By Noah Buhayar
(Bloomberg) --Warren Buffett added to his stock portfolio at Berkshire Hathaway Inc. in a big way after Nov. 8.
“We’ve, net, bought $12 billion of common stocks since the election,” he said in an interview with Charlie Rose that aired on Friday. Buffett didn’t identify the securities that he picked.
Purchases of that magnitude represent a major pickup in activity for Omaha, Nebraska-based Berkshire. During the first nine months of last year, the company bought $5.2 billion and sold or redeemed roughly $20 billion worth of stocks, according to a regulatory filing. In 2015, Berkshire bought about $10 billion of equity securities.
Stocks rallied after Donald Trump was elected U.S. president in November, as investors speculated that the Republican’s policies will stimulate the economy. That sentiment cooled some on Monday after the turbulent rollout of an immigration order raised concern that the new administration may follow through with isolationist policies, overshadowing a pro-growth agenda.
Buffett told Rose he was skeptical that the U.S. could increase output at a 4 percent annual clip, as the president has said he’s aiming to achieve.
“That’s pretty high,” Buffett said. “Two percent will produce miracles.”
Rose asked if Buffett’s most-recent purchases included airlines. Buffett ducked the question, saying only that Berkshire held stakes in airlines as of Sept. 30.
In November, Berkshire disclosed that it held in American Airlines Group Inc., Delta Air Lines Inc., and United Continental Holdings Inc. at the end of the third quarter. The billionaire said that month that Berkshire also bought a stake in Southwest Airlines Co. since Sept. 30.
Buffett told Rose he wouldn’t get into why Berkshire bought the shares, but said that it was “in large part” his decision.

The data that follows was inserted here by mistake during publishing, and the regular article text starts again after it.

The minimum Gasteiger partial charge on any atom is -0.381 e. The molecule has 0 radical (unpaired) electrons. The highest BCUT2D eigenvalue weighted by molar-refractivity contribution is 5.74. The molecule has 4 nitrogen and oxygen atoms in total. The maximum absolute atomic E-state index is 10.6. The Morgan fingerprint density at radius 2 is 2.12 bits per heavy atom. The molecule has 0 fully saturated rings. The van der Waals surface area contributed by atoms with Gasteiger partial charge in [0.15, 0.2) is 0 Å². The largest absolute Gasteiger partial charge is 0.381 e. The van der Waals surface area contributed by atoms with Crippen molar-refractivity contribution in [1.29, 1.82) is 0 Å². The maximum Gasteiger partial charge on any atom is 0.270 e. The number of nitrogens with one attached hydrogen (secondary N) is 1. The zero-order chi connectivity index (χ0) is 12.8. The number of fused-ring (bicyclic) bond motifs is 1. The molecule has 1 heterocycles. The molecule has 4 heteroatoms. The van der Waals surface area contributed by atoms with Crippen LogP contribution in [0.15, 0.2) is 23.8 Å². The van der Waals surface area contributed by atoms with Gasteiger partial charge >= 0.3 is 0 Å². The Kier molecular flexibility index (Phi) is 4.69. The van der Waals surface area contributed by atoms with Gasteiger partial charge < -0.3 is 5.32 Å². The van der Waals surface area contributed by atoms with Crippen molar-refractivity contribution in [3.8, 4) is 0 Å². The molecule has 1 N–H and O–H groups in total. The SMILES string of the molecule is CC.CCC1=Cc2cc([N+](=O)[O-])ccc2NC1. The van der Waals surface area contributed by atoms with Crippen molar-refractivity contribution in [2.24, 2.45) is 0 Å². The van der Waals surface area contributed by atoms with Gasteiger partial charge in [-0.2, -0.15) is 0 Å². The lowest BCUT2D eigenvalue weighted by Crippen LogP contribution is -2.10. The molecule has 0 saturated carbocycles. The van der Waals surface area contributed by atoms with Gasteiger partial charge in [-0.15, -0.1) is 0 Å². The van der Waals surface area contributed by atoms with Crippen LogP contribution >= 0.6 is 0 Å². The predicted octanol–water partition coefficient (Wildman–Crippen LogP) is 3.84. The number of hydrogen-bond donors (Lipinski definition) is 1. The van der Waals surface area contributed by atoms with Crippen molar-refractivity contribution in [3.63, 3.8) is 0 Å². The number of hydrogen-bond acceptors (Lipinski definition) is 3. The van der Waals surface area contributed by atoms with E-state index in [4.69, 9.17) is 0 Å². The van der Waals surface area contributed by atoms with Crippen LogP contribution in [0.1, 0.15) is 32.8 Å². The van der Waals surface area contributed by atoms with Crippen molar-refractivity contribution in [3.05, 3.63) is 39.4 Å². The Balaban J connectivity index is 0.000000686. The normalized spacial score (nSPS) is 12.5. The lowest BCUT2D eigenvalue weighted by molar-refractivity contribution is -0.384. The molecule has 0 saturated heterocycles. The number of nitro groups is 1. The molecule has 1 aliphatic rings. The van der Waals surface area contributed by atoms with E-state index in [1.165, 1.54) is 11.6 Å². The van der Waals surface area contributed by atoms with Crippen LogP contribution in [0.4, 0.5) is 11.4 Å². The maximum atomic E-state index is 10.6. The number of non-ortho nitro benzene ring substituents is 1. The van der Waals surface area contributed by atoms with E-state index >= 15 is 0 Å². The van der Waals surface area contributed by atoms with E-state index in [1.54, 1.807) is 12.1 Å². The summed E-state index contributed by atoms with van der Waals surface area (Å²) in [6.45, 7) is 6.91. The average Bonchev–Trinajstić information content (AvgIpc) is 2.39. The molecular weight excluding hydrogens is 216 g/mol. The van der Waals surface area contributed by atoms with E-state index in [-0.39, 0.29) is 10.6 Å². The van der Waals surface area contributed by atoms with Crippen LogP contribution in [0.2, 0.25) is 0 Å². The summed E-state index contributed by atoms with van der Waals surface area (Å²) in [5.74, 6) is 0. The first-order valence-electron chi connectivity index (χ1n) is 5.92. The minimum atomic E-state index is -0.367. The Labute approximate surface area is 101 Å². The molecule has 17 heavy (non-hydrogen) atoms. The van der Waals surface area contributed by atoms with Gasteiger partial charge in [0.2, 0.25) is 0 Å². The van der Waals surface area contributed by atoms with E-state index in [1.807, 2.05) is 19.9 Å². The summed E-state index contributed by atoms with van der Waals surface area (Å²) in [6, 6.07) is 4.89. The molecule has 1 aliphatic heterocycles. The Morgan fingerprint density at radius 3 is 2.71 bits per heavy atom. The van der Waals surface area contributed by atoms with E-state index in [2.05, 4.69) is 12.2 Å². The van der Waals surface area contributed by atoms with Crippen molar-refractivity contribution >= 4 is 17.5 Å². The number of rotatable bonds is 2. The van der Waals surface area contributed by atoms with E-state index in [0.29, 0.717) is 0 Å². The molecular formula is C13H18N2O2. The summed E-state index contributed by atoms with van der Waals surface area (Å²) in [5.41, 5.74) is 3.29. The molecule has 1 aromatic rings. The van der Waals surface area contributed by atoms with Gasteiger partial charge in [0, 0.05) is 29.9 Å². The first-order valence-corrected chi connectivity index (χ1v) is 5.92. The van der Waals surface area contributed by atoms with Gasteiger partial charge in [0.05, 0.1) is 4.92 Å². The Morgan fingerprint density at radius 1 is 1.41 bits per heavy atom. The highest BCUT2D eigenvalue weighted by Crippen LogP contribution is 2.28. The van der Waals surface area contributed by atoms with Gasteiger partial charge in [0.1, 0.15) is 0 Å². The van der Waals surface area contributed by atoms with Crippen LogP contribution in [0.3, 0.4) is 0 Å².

The investments have been a curiosity to Buffett’s followers, since the billionaire has been critical of the airline industry for years. In a letter to shareholders in 2008, for instance, he wrote that a “farsighted capitalist” should have shot Orville Wright down at Kitty Hawk to spare investors all the money that would be lost on airlines in the decades after the birth of flight.
On Monday, U.S. airlines tumbled as concerns mounted that Trump’s ban on travel from seven predominantly Muslim nations will lead to more restrictions on flights.
Buffett supported Democrat Hillary Clinton in the presidential race. He has long said he’s confident in the U.S. economy’s long-term prospects no matter who wins an individual election.
Filings detailing Berkshire’s stock holdings at the end of December aren’t due until next month. As of Sept. 30, the company had an equity portfolio valued at $102.5 billion.
--With assistance from Katherine Chiglinsky. To contact the reporter on this story: Noah Buhayar in Seattle at firstname.lastname@example.org To contact the editors responsible for this story: Dan Kraut at email@example.com Dan Reichl